Friday, 21 October 2016

Forgotten Women by Freda Lightfoot.


It is 1936 and Spain is on the brink of civil war. Across Europe, young men are enlisting in the International Brigade to free their Spanish brethren from the grip of fascism, leaving sisters and lovers at home.
But not all women are content to be left behind. In Britain, Charlotte McBain and Libby Forbes, friends from opposite sides of the class divide, are determined to do what they can; in Spain, Rosita García Díaz, fiercely loyal to her family and country, cannot stand by and watch. Three brave women, inspired by patriotism, idealism, love and even revenge, dare to go into battle against tradition and oppression.
Tying them all together is Jo, Libby’s granddaughter. Five decades later she travels to Spain hoping to make sense of a troubling letter hidden among her grandmother’s possessions. What she learns will change all of their lives forever.
Deceit, heartbreak and a longstanding fear of reprisals must all be overcome if the deeds of the forgotten women are to be properly honoured.




The book begins with a heartbreaking letter from a woman sent from Ventas prison in Spain and dated 1936 and it sounds very much like the writer did not survive.
Forward to 1986 in an art gallery in Scotland where Jo is exhibiting a painting which came from her grandmother's attic as part of an exhibition commemorating the year when Scots joined the International Brigade at the start of the Spanish civil war.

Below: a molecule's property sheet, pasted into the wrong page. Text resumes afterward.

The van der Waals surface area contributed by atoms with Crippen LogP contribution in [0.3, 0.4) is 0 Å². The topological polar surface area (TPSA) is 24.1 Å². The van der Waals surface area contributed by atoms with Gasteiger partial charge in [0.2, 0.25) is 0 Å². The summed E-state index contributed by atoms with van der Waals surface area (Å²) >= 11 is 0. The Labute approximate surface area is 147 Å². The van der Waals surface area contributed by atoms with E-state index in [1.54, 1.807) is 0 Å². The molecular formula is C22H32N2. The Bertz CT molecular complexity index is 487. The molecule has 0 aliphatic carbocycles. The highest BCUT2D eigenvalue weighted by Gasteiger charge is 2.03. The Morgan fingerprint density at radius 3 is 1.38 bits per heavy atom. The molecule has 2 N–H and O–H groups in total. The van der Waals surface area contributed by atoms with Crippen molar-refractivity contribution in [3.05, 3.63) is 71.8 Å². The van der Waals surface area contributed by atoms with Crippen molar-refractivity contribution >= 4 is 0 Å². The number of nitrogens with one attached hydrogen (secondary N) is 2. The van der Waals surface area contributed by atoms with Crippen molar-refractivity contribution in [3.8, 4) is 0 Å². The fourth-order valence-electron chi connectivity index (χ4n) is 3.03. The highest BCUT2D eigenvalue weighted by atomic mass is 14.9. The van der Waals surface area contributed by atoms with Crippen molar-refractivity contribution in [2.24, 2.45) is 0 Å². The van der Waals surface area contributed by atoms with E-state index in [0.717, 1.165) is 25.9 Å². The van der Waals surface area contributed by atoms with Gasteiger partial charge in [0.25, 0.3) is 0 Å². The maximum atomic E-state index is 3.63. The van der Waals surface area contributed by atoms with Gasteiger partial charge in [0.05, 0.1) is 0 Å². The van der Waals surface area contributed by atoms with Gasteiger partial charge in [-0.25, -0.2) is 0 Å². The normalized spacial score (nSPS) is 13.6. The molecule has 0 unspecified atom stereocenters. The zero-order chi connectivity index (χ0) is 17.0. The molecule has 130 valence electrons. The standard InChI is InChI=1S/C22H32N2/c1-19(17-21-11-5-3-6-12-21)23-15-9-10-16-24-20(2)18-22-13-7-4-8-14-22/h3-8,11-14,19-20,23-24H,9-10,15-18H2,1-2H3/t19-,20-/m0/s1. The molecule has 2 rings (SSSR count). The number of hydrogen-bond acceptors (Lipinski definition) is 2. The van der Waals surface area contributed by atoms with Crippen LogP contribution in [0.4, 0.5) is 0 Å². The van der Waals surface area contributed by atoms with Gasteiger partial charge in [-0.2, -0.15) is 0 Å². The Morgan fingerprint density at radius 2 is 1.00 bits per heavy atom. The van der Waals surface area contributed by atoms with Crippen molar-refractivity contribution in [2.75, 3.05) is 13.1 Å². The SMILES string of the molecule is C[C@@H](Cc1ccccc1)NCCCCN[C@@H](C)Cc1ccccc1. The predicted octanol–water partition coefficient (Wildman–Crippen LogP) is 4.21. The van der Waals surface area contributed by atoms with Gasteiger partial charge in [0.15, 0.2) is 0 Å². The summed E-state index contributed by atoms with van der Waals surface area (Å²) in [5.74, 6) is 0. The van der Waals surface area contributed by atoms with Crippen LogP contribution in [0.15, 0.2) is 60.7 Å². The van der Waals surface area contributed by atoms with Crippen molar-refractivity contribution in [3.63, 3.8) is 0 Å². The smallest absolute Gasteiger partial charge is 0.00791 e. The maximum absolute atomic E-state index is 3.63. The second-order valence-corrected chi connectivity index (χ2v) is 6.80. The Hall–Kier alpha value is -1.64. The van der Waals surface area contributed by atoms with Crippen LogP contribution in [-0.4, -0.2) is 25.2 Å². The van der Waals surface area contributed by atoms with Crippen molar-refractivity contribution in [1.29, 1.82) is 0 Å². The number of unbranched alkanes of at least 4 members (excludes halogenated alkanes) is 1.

She is interrupted by a very curt Spanish man who tells her that the painting is not genuine. Jo is shocked and so is her grandmother who is standing nearby. The man, Anton invites them both to meet his grandmother in Spain who he says has the original painting.
Jo goes to Spain and we hear the story of three woman who in 1936 joined in the civil war in Spain,one Spanish woman and two Scottish.

I adored this book. I wanted it to go on and on. It brought home to me how the civil war affected families and friends and how horrific it was for ordinary people. I didn't know before I read this just how many young people went from Scotland to help the cause whether it be to fight or nurse or hand out food and supplies. There is a lot more I'd like to share with you about this story, I could tell you about Charlotte from Scotland who went to Spain to escape her domineering step father, or Libby who joined the international brigade to find her young brother Nick or Rosita who was fighting for her family's survival. You will enjoy the book better if you find out all those things for yourself.
The parts of the book which were set during the war had me on the edge of my seat and scared to turn to a new page, I was so afraid of what might befall the women.
I only have one negative thing to say about this book and it's very small. I didn't like the two women speaking in Scottish tongue. I'm Scottish myself but I found those parts a bit off putting and think the story would have flowed better without it, but this is just my opinion I still loved the book and I'm sure you will too.

For kindle or paperback.

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